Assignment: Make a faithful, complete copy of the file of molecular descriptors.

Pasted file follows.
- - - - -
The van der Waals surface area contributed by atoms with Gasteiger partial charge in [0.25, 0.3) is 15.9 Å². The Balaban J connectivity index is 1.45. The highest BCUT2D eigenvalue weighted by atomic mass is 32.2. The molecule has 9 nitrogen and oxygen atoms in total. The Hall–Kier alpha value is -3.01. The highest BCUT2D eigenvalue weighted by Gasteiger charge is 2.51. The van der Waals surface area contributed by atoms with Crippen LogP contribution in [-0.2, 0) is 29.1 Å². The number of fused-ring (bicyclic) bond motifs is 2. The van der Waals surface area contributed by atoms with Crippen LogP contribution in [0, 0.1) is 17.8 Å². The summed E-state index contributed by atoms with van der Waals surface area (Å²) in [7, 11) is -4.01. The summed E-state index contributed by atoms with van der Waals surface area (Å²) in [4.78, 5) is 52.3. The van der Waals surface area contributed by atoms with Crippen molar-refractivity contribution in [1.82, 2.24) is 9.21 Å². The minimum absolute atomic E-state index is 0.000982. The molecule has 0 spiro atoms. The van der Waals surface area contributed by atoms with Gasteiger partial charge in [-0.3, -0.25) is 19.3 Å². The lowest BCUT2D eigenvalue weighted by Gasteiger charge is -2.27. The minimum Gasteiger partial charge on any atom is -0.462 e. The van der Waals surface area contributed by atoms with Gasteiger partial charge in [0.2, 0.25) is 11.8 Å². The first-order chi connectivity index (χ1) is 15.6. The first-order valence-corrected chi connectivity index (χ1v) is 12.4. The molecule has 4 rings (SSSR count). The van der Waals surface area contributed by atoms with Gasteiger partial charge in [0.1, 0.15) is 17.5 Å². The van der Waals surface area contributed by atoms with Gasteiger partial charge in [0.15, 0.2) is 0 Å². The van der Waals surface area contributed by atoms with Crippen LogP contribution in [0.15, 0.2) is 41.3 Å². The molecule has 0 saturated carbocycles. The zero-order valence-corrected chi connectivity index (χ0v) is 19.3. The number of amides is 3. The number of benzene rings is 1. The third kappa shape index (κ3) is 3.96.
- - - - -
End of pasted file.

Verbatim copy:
The van der Waals surface area contributed by atoms with Gasteiger partial charge in [0.25, 0.3) is 15.9 Å². The Balaban J connectivity index is 1.45. The highest BCUT2D eigenvalue weighted by atomic mass is 32.2. The molecule has 9 nitrogen and oxygen atoms in total. The Hall–Kier alpha value is -3.01. The highest BCUT2D eigenvalue weighted by Gasteiger charge is 2.51. The van der Waals surface area contributed by atoms with Crippen LogP contribution in [-0.2, 0) is 29.1 Å². The number of fused-ring (bicyclic) bond motifs is 2. The van der Waals surface area contributed by atoms with Crippen LogP contribution in [0, 0.1) is 17.8 Å². The summed E-state index contributed by atoms with van der Waals surface area (Å²) in [7, 11) is -4.01. The summed E-state index contributed by atoms with van der Waals surface area (Å²) in [4.78, 5) is 52.3. The van der Waals surface area contributed by atoms with Crippen molar-refractivity contribution in [1.82, 2.24) is 9.21 Å². The minimum absolute atomic E-state index is 0.000982. The molecule has 0 spiro atoms. The van der Waals surface area contributed by atoms with Gasteiger partial charge in [-0.3, -0.25) is 19.3 Å². The lowest BCUT2D eigenvalue weighted by Gasteiger charge is -2.27. The minimum Gasteiger partial charge on any atom is -0.462 e. The van der Waals surface area contributed by atoms with Gasteiger partial charge in [0.2, 0.25) is 11.8 Å². The first-order chi connectivity index (χ1) is 15.6. The first-order valence-corrected chi connectivity index (χ1v) is 12.4. The molecule has 4 rings (SSSR count). The van der Waals surface area contributed by atoms with Gasteiger partial charge in [0.1, 0.15) is 17.5 Å². The van der Waals surface area contributed by atoms with Gasteiger partial charge in [0.15, 0.2) is 0 Å². The van der Waals surface area contributed by atoms with Crippen LogP contribution in [0.15, 0.2) is 41.3 Å². The molecule has 0 saturated carbocycles. The zero-order valence-corrected chi connectivity index (χ0v) is 19.3. The number of amides is 3. The number of benzene rings is 1. The third kappa shape index (κ3) is 3.96.